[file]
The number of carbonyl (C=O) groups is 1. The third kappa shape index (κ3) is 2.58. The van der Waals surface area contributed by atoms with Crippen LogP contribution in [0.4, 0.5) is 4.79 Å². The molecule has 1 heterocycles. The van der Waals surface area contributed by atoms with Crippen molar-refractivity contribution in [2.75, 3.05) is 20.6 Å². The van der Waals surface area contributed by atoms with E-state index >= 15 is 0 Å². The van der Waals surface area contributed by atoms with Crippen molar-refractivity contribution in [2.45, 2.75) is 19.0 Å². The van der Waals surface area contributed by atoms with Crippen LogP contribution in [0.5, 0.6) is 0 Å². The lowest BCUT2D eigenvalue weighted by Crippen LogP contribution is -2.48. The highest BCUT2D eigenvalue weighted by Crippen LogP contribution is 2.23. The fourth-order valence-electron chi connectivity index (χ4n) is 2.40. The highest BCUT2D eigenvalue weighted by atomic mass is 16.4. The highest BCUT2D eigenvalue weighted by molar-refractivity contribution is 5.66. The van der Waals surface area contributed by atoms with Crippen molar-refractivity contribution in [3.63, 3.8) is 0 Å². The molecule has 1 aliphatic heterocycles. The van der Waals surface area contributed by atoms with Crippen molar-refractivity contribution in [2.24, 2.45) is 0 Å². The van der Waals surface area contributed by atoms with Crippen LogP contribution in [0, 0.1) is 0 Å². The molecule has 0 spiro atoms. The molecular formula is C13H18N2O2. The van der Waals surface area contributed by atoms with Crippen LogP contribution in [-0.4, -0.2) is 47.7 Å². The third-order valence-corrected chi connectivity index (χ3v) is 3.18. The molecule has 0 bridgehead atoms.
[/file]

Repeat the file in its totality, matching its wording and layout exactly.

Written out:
The number of carbonyl (C=O) groups is 1. The third kappa shape index (κ3) is 2.58. The van der Waals surface area contributed by atoms with Crippen LogP contribution in [0.4, 0.5) is 4.79 Å². The molecule has 1 heterocycles. The van der Waals surface area contributed by atoms with Crippen molar-refractivity contribution in [2.75, 3.05) is 20.6 Å². The van der Waals surface area contributed by atoms with E-state index >= 15 is 0 Å². The van der Waals surface area contributed by atoms with Crippen molar-refractivity contribution in [2.45, 2.75) is 19.0 Å². The van der Waals surface area contributed by atoms with Crippen LogP contribution in [0.5, 0.6) is 0 Å². The lowest BCUT2D eigenvalue weighted by Crippen LogP contribution is -2.48. The highest BCUT2D eigenvalue weighted by Crippen LogP contribution is 2.23. The fourth-order valence-electron chi connectivity index (χ4n) is 2.40. The highest BCUT2D eigenvalue weighted by atomic mass is 16.4. The highest BCUT2D eigenvalue weighted by molar-refractivity contribution is 5.66. The van der Waals surface area contributed by atoms with Crippen molar-refractivity contribution in [3.63, 3.8) is 0 Å². The molecule has 1 aliphatic heterocycles. The van der Waals surface area contributed by atoms with Crippen molar-refractivity contribution in [2.24, 2.45) is 0 Å². The van der Waals surface area contributed by atoms with Crippen LogP contribution in [0, 0.1) is 0 Å². The molecule has 0 spiro atoms. The molecular formula is C13H18N2O2. The van der Waals surface area contributed by atoms with Crippen LogP contribution in [-0.4, -0.2) is 47.7 Å². The third-order valence-corrected chi connectivity index (χ3v) is 3.18. The molecule has 0 bridgehead atoms.